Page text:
(Andrew Urdiales tells his recollection of the events of that night.)
Andrew Urdiales said he had paid Tammie Erwin for sex on at least one prior occasion.  This particular day he picked up Tammie Erwin and had driven her to a vacant lot near Palm Springs where she performed oral sex on him. Urdiales said that he did not recall having argued with Erwin as he had argued with some of his other victims, but he did remember shooting her as she had stood outside his truck as he prepared to leave. He had been inside the pickup when he shot her, and, as she had stood there holding her head, he shot her a second time, which brought her to the ground. Before he had driven off, he said, he had shot her a third time.
Investigators from Riverside and San Diego counties began comparing notes. They realized that they had a serial killer on their hands: ballistics tests showed that the cartridge cases from the McGhee, Wells, and Erwin murders scenes all matched. Each of the women had been killed with the same gun, but they lacked, at this point, both the weapon and a suspect to whom they could link it.
Unlike the prostitute killings, there was no link between the prostitute shootings and the murder of Robbin Brandley. Brandley wasn't a prostitute; she was a college student. Brandley also had not been shot; she had been repeatedly stabbed. For the next three and a half years there were no additional murders that police could attribute to the same killer.  It appeared that as quickly as he had surfaced, so had he vanished.  Hope was slim to none of ever finding this killer.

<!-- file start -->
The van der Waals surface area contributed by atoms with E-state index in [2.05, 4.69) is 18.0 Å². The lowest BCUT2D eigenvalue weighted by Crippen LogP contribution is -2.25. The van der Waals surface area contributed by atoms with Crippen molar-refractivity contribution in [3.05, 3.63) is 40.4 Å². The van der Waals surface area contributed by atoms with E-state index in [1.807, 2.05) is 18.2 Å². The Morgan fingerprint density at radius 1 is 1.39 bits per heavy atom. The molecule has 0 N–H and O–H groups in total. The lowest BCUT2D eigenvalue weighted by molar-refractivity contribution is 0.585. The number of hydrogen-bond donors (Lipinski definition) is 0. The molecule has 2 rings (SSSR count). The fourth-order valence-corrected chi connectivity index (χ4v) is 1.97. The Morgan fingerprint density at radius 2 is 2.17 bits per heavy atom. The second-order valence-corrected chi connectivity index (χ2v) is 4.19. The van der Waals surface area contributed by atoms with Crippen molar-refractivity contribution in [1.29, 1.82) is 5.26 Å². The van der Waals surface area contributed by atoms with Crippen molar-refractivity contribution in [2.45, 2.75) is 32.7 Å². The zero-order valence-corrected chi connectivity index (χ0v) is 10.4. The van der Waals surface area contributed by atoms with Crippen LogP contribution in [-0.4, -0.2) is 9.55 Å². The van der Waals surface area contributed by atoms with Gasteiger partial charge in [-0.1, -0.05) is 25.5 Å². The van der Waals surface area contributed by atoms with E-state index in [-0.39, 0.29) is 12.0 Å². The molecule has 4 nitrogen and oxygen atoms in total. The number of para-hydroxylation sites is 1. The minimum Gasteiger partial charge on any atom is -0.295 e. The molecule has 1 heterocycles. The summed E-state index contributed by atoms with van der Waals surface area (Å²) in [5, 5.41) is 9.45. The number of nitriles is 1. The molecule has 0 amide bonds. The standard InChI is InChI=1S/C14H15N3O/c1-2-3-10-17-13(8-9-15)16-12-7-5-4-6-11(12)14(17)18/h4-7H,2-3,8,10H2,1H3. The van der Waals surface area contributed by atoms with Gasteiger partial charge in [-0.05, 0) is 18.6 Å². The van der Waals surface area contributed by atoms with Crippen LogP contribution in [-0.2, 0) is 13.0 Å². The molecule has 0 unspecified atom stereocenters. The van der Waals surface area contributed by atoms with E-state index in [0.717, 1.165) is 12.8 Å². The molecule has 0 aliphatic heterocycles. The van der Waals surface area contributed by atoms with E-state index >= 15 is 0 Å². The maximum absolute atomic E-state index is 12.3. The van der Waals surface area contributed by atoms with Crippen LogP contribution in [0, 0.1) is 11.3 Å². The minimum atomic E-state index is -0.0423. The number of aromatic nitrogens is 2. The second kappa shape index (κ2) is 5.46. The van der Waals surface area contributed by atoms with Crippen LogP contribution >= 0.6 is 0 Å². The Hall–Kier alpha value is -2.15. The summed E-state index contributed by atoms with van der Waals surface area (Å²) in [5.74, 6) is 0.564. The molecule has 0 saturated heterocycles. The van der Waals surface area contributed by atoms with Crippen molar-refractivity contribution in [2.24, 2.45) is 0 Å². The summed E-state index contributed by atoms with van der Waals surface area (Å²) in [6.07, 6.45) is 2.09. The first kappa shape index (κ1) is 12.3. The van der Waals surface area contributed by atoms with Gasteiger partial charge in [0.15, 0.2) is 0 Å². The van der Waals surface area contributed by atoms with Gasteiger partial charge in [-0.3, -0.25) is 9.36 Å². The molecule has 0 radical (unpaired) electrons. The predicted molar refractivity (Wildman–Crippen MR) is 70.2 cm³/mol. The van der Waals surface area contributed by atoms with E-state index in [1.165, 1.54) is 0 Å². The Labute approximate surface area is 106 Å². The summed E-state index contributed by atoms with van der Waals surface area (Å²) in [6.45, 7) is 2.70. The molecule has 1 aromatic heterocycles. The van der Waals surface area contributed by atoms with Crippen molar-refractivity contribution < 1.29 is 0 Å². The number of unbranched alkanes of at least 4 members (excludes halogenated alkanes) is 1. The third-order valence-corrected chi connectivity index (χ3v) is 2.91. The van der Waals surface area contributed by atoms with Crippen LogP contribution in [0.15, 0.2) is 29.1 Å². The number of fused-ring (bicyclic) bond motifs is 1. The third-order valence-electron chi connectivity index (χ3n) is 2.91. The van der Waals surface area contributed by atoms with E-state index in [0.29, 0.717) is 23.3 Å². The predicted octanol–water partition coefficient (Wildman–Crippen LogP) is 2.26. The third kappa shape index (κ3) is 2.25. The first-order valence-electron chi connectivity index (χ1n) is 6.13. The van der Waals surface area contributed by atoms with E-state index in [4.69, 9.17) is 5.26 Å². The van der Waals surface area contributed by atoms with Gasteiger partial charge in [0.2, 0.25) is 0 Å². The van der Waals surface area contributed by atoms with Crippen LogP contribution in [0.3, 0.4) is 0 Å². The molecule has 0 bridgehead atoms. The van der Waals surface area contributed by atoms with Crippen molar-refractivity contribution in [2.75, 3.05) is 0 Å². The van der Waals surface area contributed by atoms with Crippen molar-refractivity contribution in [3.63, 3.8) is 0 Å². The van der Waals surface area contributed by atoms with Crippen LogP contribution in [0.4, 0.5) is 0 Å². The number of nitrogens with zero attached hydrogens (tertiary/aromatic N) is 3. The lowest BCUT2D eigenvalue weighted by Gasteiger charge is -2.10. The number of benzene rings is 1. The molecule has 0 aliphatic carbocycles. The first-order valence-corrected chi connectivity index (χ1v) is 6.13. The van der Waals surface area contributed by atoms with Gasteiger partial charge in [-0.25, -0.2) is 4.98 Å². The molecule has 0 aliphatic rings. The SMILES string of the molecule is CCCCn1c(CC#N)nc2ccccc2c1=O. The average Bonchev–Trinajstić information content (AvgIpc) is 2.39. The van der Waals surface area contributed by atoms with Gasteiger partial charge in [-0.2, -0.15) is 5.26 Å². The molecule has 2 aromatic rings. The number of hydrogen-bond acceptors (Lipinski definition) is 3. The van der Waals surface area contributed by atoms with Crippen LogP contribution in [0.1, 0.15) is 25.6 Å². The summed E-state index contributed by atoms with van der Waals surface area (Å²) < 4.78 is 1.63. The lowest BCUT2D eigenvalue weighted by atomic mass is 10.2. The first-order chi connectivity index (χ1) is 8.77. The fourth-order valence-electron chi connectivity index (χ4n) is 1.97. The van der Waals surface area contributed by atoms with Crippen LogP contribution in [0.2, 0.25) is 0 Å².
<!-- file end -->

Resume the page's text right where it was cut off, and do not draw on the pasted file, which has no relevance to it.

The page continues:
Jennifer Asbenson, 19
September 27, 1992.  Jennifer Asbenson, 19, a nursing assistant in Palm Springs, worked the night shift at a home for disabled children. On this particular night before heading to the bus stop to catch the bus that would drop her off near her place of employment, she stopped into a store to make a quick purchase.  However, when she returned to the bus stop she was just in time to see the last bus that headed her direction, pull away from the bus stop without her. Now she had no way to get to work.  A few minutes later a man pulled up in a car and asked her if she needed a ride. As he didn't appear threatening she accepted the ride. She said that she "didn't feel any sense of fear," and thought that he "was so nice and so charming." He dropped her off for work in time for her shift, which ran from 10 p.m. until 6 a.m.
September 28, 1992. The next morning when Jennifer got off work, the man was waiting outside the children's home. She told police, as well as reporters, that she was not frightened by the man and accepted a ride home from him. She felt that if the man were dangerous, he had had every opportunity to have shown that the night before.